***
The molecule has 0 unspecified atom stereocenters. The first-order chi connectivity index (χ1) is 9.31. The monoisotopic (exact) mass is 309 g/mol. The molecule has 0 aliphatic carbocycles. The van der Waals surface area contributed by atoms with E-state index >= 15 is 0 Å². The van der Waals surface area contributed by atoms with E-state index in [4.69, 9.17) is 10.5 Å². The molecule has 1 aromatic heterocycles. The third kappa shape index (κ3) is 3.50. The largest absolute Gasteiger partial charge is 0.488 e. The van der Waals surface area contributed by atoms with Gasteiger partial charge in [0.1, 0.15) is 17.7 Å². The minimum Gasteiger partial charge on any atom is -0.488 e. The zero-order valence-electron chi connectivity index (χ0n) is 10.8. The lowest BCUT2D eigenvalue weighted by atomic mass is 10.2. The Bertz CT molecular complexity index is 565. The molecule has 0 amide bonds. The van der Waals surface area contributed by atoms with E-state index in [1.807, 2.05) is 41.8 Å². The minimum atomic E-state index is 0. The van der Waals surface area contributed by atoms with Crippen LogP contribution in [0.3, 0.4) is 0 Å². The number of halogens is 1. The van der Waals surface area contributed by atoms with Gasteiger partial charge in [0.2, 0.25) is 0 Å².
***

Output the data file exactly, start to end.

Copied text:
The molecule has 0 unspecified atom stereocenters. The first-order chi connectivity index (χ1) is 9.31. The monoisotopic (exact) mass is 309 g/mol. The molecule has 0 aliphatic carbocycles. The van der Waals surface area contributed by atoms with E-state index >= 15 is 0 Å². The van der Waals surface area contributed by atoms with E-state index in [4.69, 9.17) is 10.5 Å². The molecule has 1 aromatic heterocycles. The third kappa shape index (κ3) is 3.50. The largest absolute Gasteiger partial charge is 0.488 e. The van der Waals surface area contributed by atoms with Gasteiger partial charge in [0.1, 0.15) is 17.7 Å². The minimum Gasteiger partial charge on any atom is -0.488 e. The zero-order valence-electron chi connectivity index (χ0n) is 10.8. The lowest BCUT2D eigenvalue weighted by atomic mass is 10.2. The Bertz CT molecular complexity index is 565. The molecule has 0 amide bonds. The van der Waals surface area contributed by atoms with E-state index in [1.807, 2.05) is 41.8 Å². The minimum atomic E-state index is 0. The van der Waals surface area contributed by atoms with Crippen LogP contribution in [0.3, 0.4) is 0 Å². The number of halogens is 1. The van der Waals surface area contributed by atoms with Gasteiger partial charge in [0.2, 0.25) is 0 Å².